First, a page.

''Skype creates the flexibility for scientists to be interviewed by science journalists at their convenience and I think this is very real,'' says Esther Nakkazi, a Ugandan reporter currently studying at Massachusetts Institute of Technology. The time zones meant that she sometimes stayed up all night in order to attend a Skypecast - which suggests another advantage. The renowned researcher can't tell if you're in your pyjamas.

''I did like the fact that no one could see me,'' said Margaret Wolff of SciFest, in South Africa. ''It made me feel ok, that if I was blushing or pulling funny faces no one would see!'' And because Skypecast hosts control the microphone, as opposed to a conference call where everyone is online, nobody can tell if you've snuck off for a coffee break in the middle of the debate ... unless your silence becomes overwhelming and the host starts sending separate Skype text messages ordering you to ask a question NOW.

Esther noted that voice-over-internet-protocol is not as intimidating as a press conference, and breaks down the bureacratic barriers that sometimes make scientists impossible to contact for clarification. ''With Skype you can get to the scientist and cross-check any information once you see them online which is very easy.''

After interviewing South African palaeontologist Anusuya Chinsamy-Turan on dinosaur fossils in East Africa, Esther noted, Skype ''also allowed us to interview scientists beyond our borders in different continents, countries and locations which we would probably not be able to physically reach.''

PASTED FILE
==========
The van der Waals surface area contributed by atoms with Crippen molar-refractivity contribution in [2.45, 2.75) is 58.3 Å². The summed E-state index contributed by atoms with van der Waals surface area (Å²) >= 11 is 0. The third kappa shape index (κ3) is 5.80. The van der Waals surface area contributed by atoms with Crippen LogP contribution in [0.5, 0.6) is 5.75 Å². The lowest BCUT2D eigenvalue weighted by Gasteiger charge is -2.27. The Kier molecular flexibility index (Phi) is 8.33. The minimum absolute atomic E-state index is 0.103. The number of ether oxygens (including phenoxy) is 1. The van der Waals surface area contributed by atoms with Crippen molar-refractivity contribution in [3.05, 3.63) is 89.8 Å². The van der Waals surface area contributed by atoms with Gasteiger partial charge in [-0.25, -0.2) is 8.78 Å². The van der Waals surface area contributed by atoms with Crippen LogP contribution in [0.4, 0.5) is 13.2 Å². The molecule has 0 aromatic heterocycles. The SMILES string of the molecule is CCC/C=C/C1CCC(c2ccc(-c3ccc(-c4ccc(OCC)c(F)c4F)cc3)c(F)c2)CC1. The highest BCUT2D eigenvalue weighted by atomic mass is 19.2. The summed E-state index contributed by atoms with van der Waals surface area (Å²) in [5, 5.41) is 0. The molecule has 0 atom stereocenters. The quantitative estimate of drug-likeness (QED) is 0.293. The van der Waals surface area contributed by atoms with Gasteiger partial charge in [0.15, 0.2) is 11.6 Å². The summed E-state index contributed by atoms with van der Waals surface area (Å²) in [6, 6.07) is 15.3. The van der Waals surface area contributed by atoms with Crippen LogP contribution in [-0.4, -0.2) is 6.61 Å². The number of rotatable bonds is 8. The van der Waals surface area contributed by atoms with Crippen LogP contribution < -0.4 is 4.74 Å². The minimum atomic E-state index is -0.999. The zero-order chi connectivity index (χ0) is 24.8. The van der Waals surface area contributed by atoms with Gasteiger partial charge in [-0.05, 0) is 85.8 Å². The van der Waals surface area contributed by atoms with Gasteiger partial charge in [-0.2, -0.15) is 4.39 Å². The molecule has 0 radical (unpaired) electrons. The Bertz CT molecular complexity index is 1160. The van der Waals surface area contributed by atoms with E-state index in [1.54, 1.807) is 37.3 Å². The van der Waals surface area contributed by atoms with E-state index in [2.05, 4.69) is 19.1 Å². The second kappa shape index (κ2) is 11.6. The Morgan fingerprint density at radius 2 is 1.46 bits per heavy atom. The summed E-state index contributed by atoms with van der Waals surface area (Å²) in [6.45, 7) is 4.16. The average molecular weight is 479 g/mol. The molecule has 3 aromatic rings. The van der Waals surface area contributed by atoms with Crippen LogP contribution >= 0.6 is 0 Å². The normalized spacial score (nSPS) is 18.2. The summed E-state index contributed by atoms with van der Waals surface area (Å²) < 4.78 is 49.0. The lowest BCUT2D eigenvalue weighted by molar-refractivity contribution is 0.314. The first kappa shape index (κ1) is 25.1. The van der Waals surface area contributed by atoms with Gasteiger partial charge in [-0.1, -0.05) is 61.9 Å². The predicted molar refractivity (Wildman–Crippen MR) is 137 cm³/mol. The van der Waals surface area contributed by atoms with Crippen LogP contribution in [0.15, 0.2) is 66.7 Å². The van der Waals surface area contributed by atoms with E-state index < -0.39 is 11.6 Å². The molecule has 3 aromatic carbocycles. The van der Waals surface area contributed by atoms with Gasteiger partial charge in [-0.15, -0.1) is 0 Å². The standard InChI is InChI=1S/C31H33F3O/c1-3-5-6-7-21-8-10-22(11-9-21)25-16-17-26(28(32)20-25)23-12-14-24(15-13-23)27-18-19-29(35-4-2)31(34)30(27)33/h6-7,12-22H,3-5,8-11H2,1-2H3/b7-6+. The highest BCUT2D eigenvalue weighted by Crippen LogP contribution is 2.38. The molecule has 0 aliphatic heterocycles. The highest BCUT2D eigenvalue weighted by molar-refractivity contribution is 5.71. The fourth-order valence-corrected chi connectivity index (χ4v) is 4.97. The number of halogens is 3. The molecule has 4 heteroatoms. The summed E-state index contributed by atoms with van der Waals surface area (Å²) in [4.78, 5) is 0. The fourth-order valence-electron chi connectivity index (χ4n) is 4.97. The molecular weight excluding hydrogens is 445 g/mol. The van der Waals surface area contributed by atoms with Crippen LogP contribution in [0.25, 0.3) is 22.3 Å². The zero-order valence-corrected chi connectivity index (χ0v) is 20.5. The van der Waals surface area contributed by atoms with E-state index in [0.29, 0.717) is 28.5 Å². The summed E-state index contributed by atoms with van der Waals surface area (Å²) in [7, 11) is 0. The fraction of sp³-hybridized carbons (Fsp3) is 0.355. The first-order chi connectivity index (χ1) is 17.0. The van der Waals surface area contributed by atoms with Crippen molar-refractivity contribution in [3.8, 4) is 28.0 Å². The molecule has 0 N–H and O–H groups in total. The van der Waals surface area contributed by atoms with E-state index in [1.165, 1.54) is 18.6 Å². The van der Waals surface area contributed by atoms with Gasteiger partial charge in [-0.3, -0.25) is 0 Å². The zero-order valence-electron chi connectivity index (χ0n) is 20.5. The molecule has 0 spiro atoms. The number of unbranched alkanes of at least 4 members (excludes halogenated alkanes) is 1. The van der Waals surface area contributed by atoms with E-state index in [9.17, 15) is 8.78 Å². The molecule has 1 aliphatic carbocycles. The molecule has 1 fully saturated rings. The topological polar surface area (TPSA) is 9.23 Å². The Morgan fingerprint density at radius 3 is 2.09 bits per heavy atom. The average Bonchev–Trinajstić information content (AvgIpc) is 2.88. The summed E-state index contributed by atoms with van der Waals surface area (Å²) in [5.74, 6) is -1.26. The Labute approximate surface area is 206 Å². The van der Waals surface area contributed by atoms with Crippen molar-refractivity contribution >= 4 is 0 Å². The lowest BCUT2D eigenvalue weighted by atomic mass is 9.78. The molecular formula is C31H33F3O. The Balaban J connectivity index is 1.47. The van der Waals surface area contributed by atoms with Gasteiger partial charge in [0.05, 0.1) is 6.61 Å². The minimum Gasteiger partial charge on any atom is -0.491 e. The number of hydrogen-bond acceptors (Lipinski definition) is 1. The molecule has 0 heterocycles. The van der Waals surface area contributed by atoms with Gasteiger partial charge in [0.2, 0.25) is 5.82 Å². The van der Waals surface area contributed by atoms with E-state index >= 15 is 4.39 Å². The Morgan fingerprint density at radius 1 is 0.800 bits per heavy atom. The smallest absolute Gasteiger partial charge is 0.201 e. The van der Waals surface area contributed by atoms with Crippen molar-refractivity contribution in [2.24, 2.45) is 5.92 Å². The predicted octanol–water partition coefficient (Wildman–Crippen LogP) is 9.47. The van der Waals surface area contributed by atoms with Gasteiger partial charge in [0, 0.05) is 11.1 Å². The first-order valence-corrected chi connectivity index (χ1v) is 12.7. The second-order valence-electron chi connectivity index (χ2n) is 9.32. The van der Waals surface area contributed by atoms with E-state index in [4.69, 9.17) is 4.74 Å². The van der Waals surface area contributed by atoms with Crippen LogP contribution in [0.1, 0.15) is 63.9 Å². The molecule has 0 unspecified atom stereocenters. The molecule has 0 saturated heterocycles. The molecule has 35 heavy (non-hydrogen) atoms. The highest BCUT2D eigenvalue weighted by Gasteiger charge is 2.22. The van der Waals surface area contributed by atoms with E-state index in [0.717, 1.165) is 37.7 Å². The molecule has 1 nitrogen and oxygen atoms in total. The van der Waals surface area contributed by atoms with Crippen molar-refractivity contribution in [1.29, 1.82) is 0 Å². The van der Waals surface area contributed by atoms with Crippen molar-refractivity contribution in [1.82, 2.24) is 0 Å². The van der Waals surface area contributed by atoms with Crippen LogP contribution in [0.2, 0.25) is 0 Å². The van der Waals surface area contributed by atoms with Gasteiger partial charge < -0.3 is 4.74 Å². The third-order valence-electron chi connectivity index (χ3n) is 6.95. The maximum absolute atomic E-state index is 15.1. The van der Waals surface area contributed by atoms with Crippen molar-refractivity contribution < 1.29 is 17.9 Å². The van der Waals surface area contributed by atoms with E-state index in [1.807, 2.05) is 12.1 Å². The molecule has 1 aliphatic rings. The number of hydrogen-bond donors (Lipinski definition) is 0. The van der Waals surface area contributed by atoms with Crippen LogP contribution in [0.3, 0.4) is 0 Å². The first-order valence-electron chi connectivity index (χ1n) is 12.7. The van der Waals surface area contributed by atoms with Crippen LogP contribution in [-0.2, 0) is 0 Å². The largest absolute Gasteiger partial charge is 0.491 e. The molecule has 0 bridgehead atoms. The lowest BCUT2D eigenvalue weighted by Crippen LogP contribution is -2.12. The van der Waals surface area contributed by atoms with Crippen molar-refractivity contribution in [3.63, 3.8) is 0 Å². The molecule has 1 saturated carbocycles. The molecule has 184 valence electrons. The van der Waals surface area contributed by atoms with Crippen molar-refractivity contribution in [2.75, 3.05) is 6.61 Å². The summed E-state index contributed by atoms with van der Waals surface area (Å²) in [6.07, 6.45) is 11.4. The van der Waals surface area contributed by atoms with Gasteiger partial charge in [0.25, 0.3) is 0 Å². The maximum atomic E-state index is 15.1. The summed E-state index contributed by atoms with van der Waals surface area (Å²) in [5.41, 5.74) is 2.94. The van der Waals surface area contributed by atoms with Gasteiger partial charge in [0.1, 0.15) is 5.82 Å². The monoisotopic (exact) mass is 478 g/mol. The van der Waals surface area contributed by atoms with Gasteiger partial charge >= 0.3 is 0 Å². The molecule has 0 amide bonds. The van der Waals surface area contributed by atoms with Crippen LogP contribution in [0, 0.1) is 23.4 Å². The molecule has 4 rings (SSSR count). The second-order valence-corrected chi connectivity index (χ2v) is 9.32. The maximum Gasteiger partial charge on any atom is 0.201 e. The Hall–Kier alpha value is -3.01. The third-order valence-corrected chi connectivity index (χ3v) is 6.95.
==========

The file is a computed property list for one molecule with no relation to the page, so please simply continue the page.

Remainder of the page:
Aimable Twahirwa of Rwanda liked Skypechats, which don't use voice but rely on written questions and answers among participants. ''It is easy to keep the previous discussion on the forum. I found this technology very reliable,'' he said. Aimable enjoyed the sound quality of Skypecasts and found public Skypecasts, in which anyone can listen in, an improvement on the private Skypecasts in which you needed to know the link, or be asisted into the site.

Yes, the public ones were open to anyone, including unpleasant people. The host can cut the microphone, but it's surprising how much nastiness can spew from a person in a few seconds before their voice vanishes. I found this out the day some idiot kept interrupting with offers of both vaginal and anal rape, and changing his identification and sneaking back into the discussion. (Skype ignored my complaint.) But he was the only crazy.

Many people with an interest in technology are on Skype, which makes it a reasonable audience for us. Many casual bystanders in the Skype world, including a graphic artist from Singapore, looked at the WFSJ website and science media sites as we discussed issues, and in a case from Jordan, one Skyper made contact with local members of the Arab association.

Cost is an issue. An internet café in Ghana asked Frederick Baffour Opoku of Accra for the insane amount of 70 US dollars to use Skype. Charles Mkoka of Malawi had to travel long distances to find an cybercafé with a sound card, only to discover that the owner had not downloaded the latest version of Skype, and he was out in the cold. ''While there have been isolated problems to get linked by Skypecast, it has been fun to talk through voice over internet with sources and fellow journalists in Africa and abroad. That is what the internet age can do, at a fairer deal that using expensive telephones.''